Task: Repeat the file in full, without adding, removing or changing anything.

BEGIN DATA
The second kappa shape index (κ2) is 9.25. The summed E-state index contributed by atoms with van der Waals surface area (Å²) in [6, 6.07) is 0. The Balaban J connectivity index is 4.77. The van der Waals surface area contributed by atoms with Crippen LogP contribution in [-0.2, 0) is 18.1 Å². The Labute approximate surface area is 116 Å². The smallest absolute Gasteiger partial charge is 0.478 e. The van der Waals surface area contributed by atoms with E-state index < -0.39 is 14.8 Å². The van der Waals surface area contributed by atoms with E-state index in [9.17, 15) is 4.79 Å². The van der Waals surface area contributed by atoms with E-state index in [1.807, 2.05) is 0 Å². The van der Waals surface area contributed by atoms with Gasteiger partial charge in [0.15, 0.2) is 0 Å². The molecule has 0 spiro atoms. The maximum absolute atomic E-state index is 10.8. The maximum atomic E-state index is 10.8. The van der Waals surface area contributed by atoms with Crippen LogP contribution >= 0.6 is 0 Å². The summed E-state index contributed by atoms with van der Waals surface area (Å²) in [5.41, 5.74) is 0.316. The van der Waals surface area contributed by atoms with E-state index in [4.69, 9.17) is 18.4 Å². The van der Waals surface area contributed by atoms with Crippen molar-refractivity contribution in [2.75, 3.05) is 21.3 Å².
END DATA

The second kappa shape index (κ2) is 9.25. The summed E-state index contributed by atoms with van der Waals surface area (Å²) in [6, 6.07) is 0. The Balaban J connectivity index is 4.77. The van der Waals surface area contributed by atoms with Crippen LogP contribution in [-0.2, 0) is 18.1 Å². The Labute approximate surface area is 116 Å². The smallest absolute Gasteiger partial charge is 0.478 e. The van der Waals surface area contributed by atoms with E-state index < -0.39 is 14.8 Å². The van der Waals surface area contributed by atoms with E-state index in [9.17, 15) is 4.79 Å². The van der Waals surface area contributed by atoms with E-state index in [1.807, 2.05) is 0 Å². The van der Waals surface area contributed by atoms with Gasteiger partial charge in [0.15, 0.2) is 0 Å². The molecule has 0 spiro atoms. The maximum absolute atomic E-state index is 10.8. The maximum atomic E-state index is 10.8. The van der Waals surface area contributed by atoms with Crippen LogP contribution >= 0.6 is 0 Å². The summed E-state index contributed by atoms with van der Waals surface area (Å²) in [5.41, 5.74) is 0.316. The van der Waals surface area contributed by atoms with E-state index in [4.69, 9.17) is 18.4 Å². The van der Waals surface area contributed by atoms with Crippen molar-refractivity contribution in [2.75, 3.05) is 21.3 Å².